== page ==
The journey itself is lo-ong. First of all London, then Chicago, then Austin, which means I will be spending most of the next 24 hours in planes and airports. I will be thoroughly wrecked by the time I arrive in the Lone Star state.

Following my trip to Texas, I head over to Stuttgart for a few days. I hope to visit the site of a huge ancient meteorite impact while there, as well as a small amount of skiing, perhaps. I’ve even discovered a pub there, (Biddy Early’s) that will be showing the Ireland vs France match next week.

So it’s all very busy and international and fascinating over the coming days. Hopefully I’ll have a few updates to share.

Catch y’all later.

Here are some of my favourite pictures from 2009. Click on any of these photos to enlarge.

February 2009 – Galtee Mountains, Co. Tipperary

April 2009 – Germany (Wiesbaden and Stuttgart)

May 2009 – Glenmalure,Co. Wicklow

May 2009 – Grand Canal, Co. Kildare

May 2009 – Cliffs of Moher, Co. Clare

June 2009 – Skellig Islands, Co. Kerry

June 2009 – Midleton, Co. Cork

July 2009 – Old Kenmare Road, Co. Kerry

August 2009 – Sheep’s Head, Co. Cork

September 2009 – St. Davids, Wales

September 2009 – Brecon Beacons, Wales

September 2009 – Elan Valley, Wales

September 2009 – Aberystwyth, Wales

September 2009 – Carrauntoohil, Co. Kerry

I’m just back from a trip to Germany. I started in Munich, proceeded to Stuttgart and ended up in Wiesbaden.

A couple of random things from my trip:

Munich Airport

In all the flights I have made – and I have flown hundreds of times – I have never seen anybody freak out when the plane is taking off and landing. This unblemished run ended last Saturday, when the woman seated in front of me had a full-blown panic attack. As the plane took off, the poor woman started to hyperventilate, emitting regular eeping noises as we hit any bumps or turbulence. She let out a full blown scream at one stage when the plane encountered an air-pocket in the cloud layer. She relaxed completely once we reached cruising height, but as the plane began it’s final approach, all around her were treated to a repeat performance. It must be terrible for her, as such an atavistic fear is not easily remedied.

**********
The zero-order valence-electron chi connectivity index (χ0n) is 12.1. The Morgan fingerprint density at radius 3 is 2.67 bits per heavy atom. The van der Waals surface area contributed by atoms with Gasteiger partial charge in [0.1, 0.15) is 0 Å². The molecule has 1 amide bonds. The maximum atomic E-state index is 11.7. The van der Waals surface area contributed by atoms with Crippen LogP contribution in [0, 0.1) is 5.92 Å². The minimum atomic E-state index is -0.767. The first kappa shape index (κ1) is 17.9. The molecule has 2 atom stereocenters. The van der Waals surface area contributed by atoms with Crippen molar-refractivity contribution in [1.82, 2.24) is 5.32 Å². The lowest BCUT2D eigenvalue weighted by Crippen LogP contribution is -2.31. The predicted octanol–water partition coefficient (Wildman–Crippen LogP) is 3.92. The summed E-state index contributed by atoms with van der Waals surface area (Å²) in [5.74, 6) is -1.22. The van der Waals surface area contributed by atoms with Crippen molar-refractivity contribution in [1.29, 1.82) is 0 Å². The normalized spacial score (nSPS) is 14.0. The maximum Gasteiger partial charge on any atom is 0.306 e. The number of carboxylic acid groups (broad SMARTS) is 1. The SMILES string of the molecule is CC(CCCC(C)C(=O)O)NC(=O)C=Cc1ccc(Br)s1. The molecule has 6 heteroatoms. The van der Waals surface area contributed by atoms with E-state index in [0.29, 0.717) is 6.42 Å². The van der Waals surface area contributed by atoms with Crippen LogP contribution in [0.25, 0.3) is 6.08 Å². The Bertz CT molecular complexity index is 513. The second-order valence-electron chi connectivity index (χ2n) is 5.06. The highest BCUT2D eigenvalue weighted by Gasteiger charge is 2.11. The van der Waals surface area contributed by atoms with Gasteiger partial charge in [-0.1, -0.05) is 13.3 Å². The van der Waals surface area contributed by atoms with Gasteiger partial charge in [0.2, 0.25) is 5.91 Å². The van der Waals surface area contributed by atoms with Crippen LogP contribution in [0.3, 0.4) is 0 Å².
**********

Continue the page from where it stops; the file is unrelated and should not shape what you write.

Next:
Vineyards on the Wuttemberg (Stuttgart)

The German train system is pretty unforgiving if you make the mistake of leaving a suitcase on board. I had only stepped out of the train at Munchen – Pasing, when it dawned on me that something was wrong. Too late. Doors had closed and my suitcase was happily on it’s way to the small village of Geltendorf, about 20 km away. Suffice it to say that my suitcase and I were eventually reunited and that I spent the rest of the day making up for that brief moment of forgetfulness.

Looking for fossils in Holzmaden

I can add fossil hunting to my list of achievements. One of the high-points of the weekend was a trip to Holzmaden, where some fantastic Jurassic Period fossils have been discovered over the last century. There is an open quarry there and members of the public can extract their very own fossils from the bedrock. We collected a nice set of ammonites and belemnites, although how they are going to get from Germany to Ireland is anyone’s guess. 

Fountain in Wiesbaden

Other highlights were a trip down the Rhine and a relaxing day in the beautiful city of Wiesbaden. The public park next to the casino in Wiesbaden is particularly attractive. I was also struck by the friendliness and helpfulness of all the people I encountered during my trip. It’s definitely worth a visit.

Marktkirche in Wiesbaden